Tuesday, October 29, 2013

Agatha Christie's Final Literary Effort

I'm quite certain you could not say that "Postern of Fate" — Agatha Christie's novel that was published 40 years ago this month — was the best thing that Christie ever wrote.

Nor was it the last book she published.

But it was the last book she ever wrote.

She lived a few more years after the publication of "Postern of Fate," and one more book was published in her lifetime ("Curtain," Hercule Poirot's last case), but it was written decades earlier (as was the last Christie book, "Sleeping Murder," Miss Marple's last case, which was published posthumously).

The story didn't deal with either Poirot or Marple, Christie's two most popular — and most frequently used — detectives. Instead, it was something of a return to her roots — to Tommy and Tuppence Beresford, early but seldom used detectives who, unlike Poirot and Marple, had aged along with Christie. That may have been her way of addressing the stages of her life.

Anyway, in "Postern of Fate," Tommy and Tuppence had purchased a property they intended to renovate into a retirement home. While they were unpacking, Tuppence happened onto a collection of children's books; it was when she was looking at a book by Robert Louis Stevenson that she noticed that portions of the text had been underlined.

This had been done in an apparently random manner — until Tuppence noticed that it wasn't words but letters that had been underlined. On closer inspection, Tuppence found that the letters formed a series of sentences that said that someone named Mary Jordan did not die of accidental causes and that the author of the sentences knew who was responsible.

Although retired, Tuppence still had a taste for intrigue and began investigating. She was convinced that the coded message was not a prank.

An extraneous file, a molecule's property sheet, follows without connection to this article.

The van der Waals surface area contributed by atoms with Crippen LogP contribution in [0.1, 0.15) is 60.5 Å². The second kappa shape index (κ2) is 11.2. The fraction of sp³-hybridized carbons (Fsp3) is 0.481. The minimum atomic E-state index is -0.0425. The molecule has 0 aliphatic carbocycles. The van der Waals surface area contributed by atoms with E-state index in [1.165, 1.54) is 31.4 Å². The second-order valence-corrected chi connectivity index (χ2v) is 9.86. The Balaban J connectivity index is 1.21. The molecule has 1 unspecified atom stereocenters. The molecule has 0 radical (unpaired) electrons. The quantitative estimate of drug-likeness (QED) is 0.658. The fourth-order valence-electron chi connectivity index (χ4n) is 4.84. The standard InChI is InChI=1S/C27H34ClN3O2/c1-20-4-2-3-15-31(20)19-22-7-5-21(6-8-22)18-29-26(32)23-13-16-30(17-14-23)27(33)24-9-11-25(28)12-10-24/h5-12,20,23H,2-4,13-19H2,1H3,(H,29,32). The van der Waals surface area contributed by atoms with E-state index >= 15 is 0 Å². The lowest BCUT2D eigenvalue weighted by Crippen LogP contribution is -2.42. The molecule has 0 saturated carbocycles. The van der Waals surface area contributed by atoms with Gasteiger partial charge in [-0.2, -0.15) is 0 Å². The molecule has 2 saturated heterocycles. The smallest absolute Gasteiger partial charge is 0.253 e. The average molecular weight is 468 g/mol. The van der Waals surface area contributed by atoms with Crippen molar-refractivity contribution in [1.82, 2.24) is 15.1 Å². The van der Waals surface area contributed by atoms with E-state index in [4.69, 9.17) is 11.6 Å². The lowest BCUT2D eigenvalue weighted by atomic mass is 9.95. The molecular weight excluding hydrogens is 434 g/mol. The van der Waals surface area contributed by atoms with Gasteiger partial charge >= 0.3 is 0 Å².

Turned out there had been a Mary Jordan on the property many years before, and she had died by what was considered an accident. Apparently, the cook had picked some herbs that were poisonous and put them in the salad.

The more Tuppence looked into the matter, the more she discovered. Even after many years, the gossips in the town remembered Mary Jordan and that she had been involved in something that had to do with secrets of some kind. There was even a suspicion that Mary Jordan hadn't been her real name.

Tuppence's seemingly harmless investigation took on more sinister overtones when the elderly gardener (who remembered a lot of what had happened in those earlier days) turned up dead himself.

I first read the book when I was a teenager. It wasn't until I was an adult that I began to think about certain things that had always bothered me.

For example, Tommy and Tuppence at times seemed to be suffering the kinds of effects of aging from which Christie herself probably suffered. Conversations were repeated frequently before Tommy and Tuppence seemed to grasp their significance. As a result, readers were inclined to reach some conclusions long before the detectives did.

Christie was 83 when "Postern of Fate" was published. I don't know a lot of the background of her manuscript. Perhaps she had been writing it for years and was imagining, as writers do, what things would be like for her characters, given the conditions and limitations she had imposed on them in the story. Perhaps not.

Most reviews I have read of "Postern of Fate" suggest that it was possibly the worst book she ever wrote, that she should have stopped before she did.

Maybe so.